CCTV News to get a run for its money

It’s difficult at times to make-do with the programming provided on cable TV in Mainland China for your traditional, native English-speaking laowai.  If you’re one of the lucky few with satellite TV, or live in a government-approved foreign compound (or serviced apartment), you likely have access to HBO, CNN, MTV and a host of other foreign televisions stations.  For the rest of us, there’s CCTV News in English, and occasionally local newscasts on Guangdong Television or Guangzhou TV in Guangzhou. (Full disclosure: I worked as a news host at GZTV when it launched its now defunct “Guangzhou English Channel”.  Yeah, the experiment didn’t work out too well…)

As someone who’s been heavily involved in China media both here in the PRD and up in Bejiing and Tianjin, I can tell you that Chinese television stations are experimenting with English shows: Tianjin TV had a Business Traveler program (also a show I hosted), Shanghai has an English channel, and other provincial-level and city-level channels are considering more English-language programming.  Sadly, many of these experiments haven’t quite worked (see Tianjin TV, GZTV) because of a whole host of reasons.  Generally-speaking, English language audiences don’t typically trust Chinese broadcasters, no matter what they say.  Why?  Because what they say is edited (and often censored) by people who must make sure that none of China’s sacred cows are touched.  The result is a mish-mash of milquetoast programs that try and serve all audiences and end up serving nobody.

So it’s a breath of fresh air that Phoenix Satellite Television, which currently offers up Chinese news in Putonghua, is planning an English channel.  For those unaware, Phoenix is partially owned by both the Chinese government and Rupert Murdoch, strange bedfellows to be sure (or… are they?).  Nonetheless, Phoenix does a good job of covering news in China; so good, in fact, it’s only allowed to broadcast to Guangdong.  For other regions in the country, only 3 star hotels or above, embassies, etc, can receive Phoenix.  It’s much more polished than CCTV, and often has debates that discuss some of those sacred cows, like the Dalai Lama or Taiwan.  It has a mainland slant, to be sure, but when you consider the current state of news in China, this is one giant leap in the right direction.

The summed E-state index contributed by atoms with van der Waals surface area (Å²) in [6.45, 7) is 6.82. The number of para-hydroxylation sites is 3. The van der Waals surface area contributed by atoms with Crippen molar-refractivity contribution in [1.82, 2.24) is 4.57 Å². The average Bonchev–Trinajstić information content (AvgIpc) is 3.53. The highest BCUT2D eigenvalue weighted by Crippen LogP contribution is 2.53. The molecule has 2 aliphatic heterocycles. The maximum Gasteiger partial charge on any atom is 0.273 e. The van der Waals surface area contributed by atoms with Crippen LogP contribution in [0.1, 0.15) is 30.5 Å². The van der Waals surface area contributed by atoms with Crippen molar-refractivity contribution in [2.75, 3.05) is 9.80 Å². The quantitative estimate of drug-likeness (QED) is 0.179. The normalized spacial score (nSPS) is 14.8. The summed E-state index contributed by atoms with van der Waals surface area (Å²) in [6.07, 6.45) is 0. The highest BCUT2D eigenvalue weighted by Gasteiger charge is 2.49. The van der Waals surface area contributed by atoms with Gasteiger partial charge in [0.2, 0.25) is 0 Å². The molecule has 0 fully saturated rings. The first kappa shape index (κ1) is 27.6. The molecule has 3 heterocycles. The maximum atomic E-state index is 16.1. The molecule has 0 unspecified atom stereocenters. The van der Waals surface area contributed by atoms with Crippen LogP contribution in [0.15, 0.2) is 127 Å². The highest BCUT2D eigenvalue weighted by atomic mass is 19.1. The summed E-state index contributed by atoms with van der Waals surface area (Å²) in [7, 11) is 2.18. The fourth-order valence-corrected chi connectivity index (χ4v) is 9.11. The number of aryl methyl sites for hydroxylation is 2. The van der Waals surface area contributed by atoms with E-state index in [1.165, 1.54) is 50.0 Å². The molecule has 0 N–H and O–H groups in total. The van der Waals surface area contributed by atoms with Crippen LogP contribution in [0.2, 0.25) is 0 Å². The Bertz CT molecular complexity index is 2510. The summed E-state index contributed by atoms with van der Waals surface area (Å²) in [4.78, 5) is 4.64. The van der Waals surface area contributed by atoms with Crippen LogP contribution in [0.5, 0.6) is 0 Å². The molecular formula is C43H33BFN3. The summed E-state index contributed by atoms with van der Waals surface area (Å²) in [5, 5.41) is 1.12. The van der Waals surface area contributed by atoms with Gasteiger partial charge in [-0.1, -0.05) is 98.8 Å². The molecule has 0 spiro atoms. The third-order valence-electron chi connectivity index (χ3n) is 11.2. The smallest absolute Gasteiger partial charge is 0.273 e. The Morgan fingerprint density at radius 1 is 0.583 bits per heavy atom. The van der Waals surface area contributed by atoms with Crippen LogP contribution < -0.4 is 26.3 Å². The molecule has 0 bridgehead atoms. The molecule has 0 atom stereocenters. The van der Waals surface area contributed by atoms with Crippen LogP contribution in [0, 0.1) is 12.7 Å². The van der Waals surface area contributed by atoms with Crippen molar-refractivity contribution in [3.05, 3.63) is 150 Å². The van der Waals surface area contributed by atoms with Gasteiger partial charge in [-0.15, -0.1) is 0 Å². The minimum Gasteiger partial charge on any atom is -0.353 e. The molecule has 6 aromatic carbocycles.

Phoenix likely isn’t the magic bullet that will break down foreigners’ scepeticism of any news coming out of the Community Party’s mouth.  CEO of Phoenix Liu Changle admits it will be a challenge (from the Financial Times):

Mr Liu said his new venture would also be at risk of being seen as part of this propaganda push, but he insisted it was a purely commercial undertaking.

In its Chinese programming, Phoenix has sought to balance some daring reporting with programmes designed to please the political leadership.

The station will apparently focus on economic and financial news, and also contain some language programs as well (maybe Da Shan will be making an appearance).

Right now, the legitimate international news networks broadcasting in English are few: the BBC, CNN, and Al Jazeera (which burnished its reputation with stellar reporting recently during the Japan earthquake).  Britain is represented, America is represented, and the Middle East is represented.  On this side of the world, there is NHK (which is very Japan-centric) and Channel News Asia, based in Singapore, which hasn’t quite got the resources to compete on a global level.  As the second largest economy in the world, there is a voracious appetite for news and information coming from China – including a desire to understand China’s point of view – that can only come from a legitimate, fair, high-powered and professional international news organization.  CCTV is definitely not it.  Hopefully Phoenix can make it work.



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